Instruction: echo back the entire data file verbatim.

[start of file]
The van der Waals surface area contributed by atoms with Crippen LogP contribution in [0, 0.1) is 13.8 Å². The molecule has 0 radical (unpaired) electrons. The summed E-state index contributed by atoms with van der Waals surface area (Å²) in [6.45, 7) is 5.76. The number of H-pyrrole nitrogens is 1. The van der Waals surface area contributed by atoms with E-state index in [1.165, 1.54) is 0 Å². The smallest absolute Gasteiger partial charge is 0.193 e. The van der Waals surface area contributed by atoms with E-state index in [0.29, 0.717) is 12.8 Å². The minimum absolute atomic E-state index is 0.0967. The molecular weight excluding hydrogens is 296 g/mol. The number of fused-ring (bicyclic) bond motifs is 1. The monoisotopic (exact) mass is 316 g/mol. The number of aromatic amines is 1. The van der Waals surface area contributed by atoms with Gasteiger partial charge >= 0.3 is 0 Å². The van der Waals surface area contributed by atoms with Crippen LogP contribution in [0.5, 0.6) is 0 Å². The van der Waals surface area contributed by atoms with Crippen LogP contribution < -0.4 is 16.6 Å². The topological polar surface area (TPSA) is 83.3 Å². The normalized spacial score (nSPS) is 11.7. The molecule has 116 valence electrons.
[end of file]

The van der Waals surface area contributed by atoms with Crippen LogP contribution in [0, 0.1) is 13.8 Å². The molecule has 0 radical (unpaired) electrons. The summed E-state index contributed by atoms with van der Waals surface area (Å²) in [6.45, 7) is 5.76. The number of H-pyrrole nitrogens is 1. The van der Waals surface area contributed by atoms with E-state index in [1.165, 1.54) is 0 Å². The smallest absolute Gasteiger partial charge is 0.193 e. The van der Waals surface area contributed by atoms with E-state index in [0.29, 0.717) is 12.8 Å². The minimum absolute atomic E-state index is 0.0967. The molecular weight excluding hydrogens is 296 g/mol. The number of fused-ring (bicyclic) bond motifs is 1. The monoisotopic (exact) mass is 316 g/mol. The number of aromatic amines is 1. The van der Waals surface area contributed by atoms with Gasteiger partial charge >= 0.3 is 0 Å². The van der Waals surface area contributed by atoms with Crippen LogP contribution in [0.5, 0.6) is 0 Å². The van der Waals surface area contributed by atoms with Crippen LogP contribution < -0.4 is 16.6 Å². The topological polar surface area (TPSA) is 83.3 Å². The normalized spacial score (nSPS) is 11.7. The molecule has 116 valence electrons.